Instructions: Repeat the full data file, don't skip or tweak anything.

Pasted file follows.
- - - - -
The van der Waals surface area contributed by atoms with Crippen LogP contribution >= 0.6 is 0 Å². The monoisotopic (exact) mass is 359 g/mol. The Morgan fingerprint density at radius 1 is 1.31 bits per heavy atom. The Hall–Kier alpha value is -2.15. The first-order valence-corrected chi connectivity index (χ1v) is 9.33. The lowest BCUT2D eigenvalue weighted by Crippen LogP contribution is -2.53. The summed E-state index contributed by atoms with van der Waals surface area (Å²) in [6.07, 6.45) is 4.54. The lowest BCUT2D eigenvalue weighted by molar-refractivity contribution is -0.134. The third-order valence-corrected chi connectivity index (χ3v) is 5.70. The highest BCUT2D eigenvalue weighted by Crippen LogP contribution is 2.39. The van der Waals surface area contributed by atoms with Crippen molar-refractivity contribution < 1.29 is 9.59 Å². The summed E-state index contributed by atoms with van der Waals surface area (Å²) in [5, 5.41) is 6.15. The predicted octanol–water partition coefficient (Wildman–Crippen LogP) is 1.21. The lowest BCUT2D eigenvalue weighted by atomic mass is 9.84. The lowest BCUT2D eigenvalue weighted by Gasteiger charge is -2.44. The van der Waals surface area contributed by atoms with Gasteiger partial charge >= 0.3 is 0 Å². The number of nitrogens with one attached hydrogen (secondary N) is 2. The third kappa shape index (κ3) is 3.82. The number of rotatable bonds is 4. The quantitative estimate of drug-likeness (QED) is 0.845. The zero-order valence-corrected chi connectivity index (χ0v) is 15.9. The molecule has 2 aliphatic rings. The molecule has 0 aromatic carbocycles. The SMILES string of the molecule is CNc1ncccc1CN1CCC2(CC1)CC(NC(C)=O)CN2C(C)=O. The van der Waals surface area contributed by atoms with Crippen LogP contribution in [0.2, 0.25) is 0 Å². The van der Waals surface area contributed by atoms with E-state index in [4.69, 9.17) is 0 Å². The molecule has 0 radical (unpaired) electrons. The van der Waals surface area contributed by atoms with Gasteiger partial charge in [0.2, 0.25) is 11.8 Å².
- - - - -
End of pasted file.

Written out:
The van der Waals surface area contributed by atoms with Crippen LogP contribution >= 0.6 is 0 Å². The monoisotopic (exact) mass is 359 g/mol. The Morgan fingerprint density at radius 1 is 1.31 bits per heavy atom. The Hall–Kier alpha value is -2.15. The first-order valence-corrected chi connectivity index (χ1v) is 9.33. The lowest BCUT2D eigenvalue weighted by Crippen LogP contribution is -2.53. The summed E-state index contributed by atoms with van der Waals surface area (Å²) in [6.07, 6.45) is 4.54. The lowest BCUT2D eigenvalue weighted by molar-refractivity contribution is -0.134. The third-order valence-corrected chi connectivity index (χ3v) is 5.70. The highest BCUT2D eigenvalue weighted by Crippen LogP contribution is 2.39. The van der Waals surface area contributed by atoms with Crippen molar-refractivity contribution < 1.29 is 9.59 Å². The summed E-state index contributed by atoms with van der Waals surface area (Å²) in [5, 5.41) is 6.15. The predicted octanol–water partition coefficient (Wildman–Crippen LogP) is 1.21. The lowest BCUT2D eigenvalue weighted by atomic mass is 9.84. The lowest BCUT2D eigenvalue weighted by Gasteiger charge is -2.44. The van der Waals surface area contributed by atoms with Gasteiger partial charge >= 0.3 is 0 Å². The number of nitrogens with one attached hydrogen (secondary N) is 2. The third kappa shape index (κ3) is 3.82. The number of rotatable bonds is 4. The quantitative estimate of drug-likeness (QED) is 0.845. The zero-order valence-corrected chi connectivity index (χ0v) is 15.9. The molecule has 2 aliphatic rings. The molecule has 0 aromatic carbocycles. The SMILES string of the molecule is CNc1ncccc1CN1CCC2(CC1)CC(NC(C)=O)CN2C(C)=O. The van der Waals surface area contributed by atoms with Crippen LogP contribution in [0.2, 0.25) is 0 Å². The van der Waals surface area contributed by atoms with E-state index in [4.69, 9.17) is 0 Å². The molecule has 0 radical (unpaired) electrons. The van der Waals surface area contributed by atoms with Gasteiger partial charge in [0.2, 0.25) is 11.8 Å².